Determining if the document is in digital format requires a review of the “Signatura Histórico”.  In the case of our example, we see that this reference number is “CHARCAS,415,L.1,F.143V(1)”  Here are your keys to this digital kingdom!  Now, you should perform a new search on PARES, but only for the book (libro), bundle (legajo), or number (numero) that you are seeking to locate. Returning to the PARES’ “BÚSQUEDA AVANZADA” link, we now can do a search for only the libro, or “CHARCAS,415,L.1”. Again, be sure to limit your search to the AGI-Sevilla by selecting “Archivo General de Indias” from the “FILTRO POR ARCHIVO” field. Subsequently, in the “FILTRO POR SIGNATURA” field you should type in “CHARCAS,415,L.1”. (Be sure that you DO NOT put any spaces in between letters, commas, and numbers.) Lastly, click on “Buscar”. Again, a sub-link to “Audiencia de Charcas” will appear and you should select it.

Behold! The next screen will report that you have digital access to the ENTIRE LIBRO, the title “Registro de oficio y partes para la Audiencia de Charcas” and signatura “CHARCAS,415,L.1”. Click on the camera icon and you can now view the entire book, and more importantly, browse your way to “F.143v” or folio 143 verso to see your document. I think it is safe to use this over used word at this time – “Amazing!”

Opportunities – As a rule of thumb, it appears that almost ALL “Libros” are digitalized, while other resources are still only available on paper and vellum.

During my time at the AGI-Sevilla, I learned that most, if not all “LIBROS” in collections are digitalized. I cannot verify that all libros are digital, but among those that can be viewed online include:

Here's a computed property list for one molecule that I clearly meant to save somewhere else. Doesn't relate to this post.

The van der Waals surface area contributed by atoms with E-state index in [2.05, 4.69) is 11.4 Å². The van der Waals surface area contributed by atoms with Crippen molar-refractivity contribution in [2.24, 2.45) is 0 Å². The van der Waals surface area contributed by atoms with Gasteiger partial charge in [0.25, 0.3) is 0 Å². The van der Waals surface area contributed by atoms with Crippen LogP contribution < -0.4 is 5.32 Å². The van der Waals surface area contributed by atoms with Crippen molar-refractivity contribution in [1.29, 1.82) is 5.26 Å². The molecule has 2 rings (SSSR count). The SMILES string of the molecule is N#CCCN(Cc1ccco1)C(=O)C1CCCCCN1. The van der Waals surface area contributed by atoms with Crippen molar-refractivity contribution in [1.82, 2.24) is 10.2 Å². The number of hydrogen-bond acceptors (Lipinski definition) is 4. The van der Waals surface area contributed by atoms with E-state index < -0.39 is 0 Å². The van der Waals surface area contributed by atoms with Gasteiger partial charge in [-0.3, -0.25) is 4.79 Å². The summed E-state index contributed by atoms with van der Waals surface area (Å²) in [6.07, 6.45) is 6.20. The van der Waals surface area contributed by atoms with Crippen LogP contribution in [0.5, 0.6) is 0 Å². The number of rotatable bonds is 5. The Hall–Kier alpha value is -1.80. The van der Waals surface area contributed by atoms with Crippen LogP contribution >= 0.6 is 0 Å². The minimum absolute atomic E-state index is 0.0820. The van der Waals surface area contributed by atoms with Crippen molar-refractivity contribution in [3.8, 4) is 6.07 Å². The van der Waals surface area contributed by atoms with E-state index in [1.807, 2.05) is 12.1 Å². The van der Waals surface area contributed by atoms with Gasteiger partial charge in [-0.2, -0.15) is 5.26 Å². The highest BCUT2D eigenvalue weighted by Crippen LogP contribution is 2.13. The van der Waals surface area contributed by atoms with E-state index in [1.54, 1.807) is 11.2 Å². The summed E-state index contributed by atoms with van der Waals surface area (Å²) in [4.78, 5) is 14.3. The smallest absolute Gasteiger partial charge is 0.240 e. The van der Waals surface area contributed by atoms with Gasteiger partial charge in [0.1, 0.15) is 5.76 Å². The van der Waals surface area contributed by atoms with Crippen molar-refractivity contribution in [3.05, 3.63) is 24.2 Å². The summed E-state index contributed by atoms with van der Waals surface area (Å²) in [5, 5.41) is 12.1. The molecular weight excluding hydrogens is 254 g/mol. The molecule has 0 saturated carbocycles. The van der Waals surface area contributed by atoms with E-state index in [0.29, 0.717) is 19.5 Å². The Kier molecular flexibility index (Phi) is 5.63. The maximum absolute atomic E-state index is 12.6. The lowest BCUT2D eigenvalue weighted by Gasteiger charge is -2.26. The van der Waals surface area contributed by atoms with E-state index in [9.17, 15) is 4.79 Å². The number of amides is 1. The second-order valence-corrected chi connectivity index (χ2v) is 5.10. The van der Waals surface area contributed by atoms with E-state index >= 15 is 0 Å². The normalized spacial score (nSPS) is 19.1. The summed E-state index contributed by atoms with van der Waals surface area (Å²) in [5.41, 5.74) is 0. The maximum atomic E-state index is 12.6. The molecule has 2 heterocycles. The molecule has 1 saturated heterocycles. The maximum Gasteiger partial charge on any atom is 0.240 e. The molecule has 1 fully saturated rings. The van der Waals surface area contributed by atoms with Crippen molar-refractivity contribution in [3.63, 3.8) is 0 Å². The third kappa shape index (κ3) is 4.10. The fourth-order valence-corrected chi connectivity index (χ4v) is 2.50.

Audiencia de Charcas – all libros, such as “CHARCAS,415,L.1”

Audiencia de Mexico – all libros, such as “MEXICO,1088,L.1”

Audiencia de Lima – all libros, such as “LIMA,567,L.7”

Audiencia de Panama – all libros, such as “PANAMA,233,L.1”

Casa de Contratacion – all libros, such as “CONTRATACION,5536,L.3”

Indiferente – all libros, such as “INDIFERENTE,422,L.16”

Additionally, it appears that some other resources such as “numeros” in “Indiferente” are available in digital form, so it is worthwhile to use this same search technique for other signaturas.

I hope you found this update useful and my best to each of you for a productive and healthy year,

Roger Martinez

More Web Resources for Spanish History

I’ve added a few more links to the “Resources” sidebar, all of them coming to my attention thanks to Adam G. Beaver. Here they are:

– Biblia Medieval http://www.bibliamedieval.es/
– Biblioteca Digital Hispánica http://bibliotecadigitalhispanica.bne.es/
– Bibliotheca Islamo-Christiana Latina http://www.sankt-georgen.de/hugo/forschung/spanien_bicl.php
– Corpus del español http://www.corpusdelespanol.org/
– Iberian Language and Literature Web http://wess.lib.byu.edu/index.php/Iberian_Language_and_Literature_Web
– LIBRO http://libro.uca.edu/
– Ministerio de Cultura – Archivos (includes PARES) http://www.mcu.es/archivos/index.html
– Portal del hispanismo (Instituto Cervantes) http://hispanismo.cervantes.es/

Are there any other that we’ve missed? What do you use?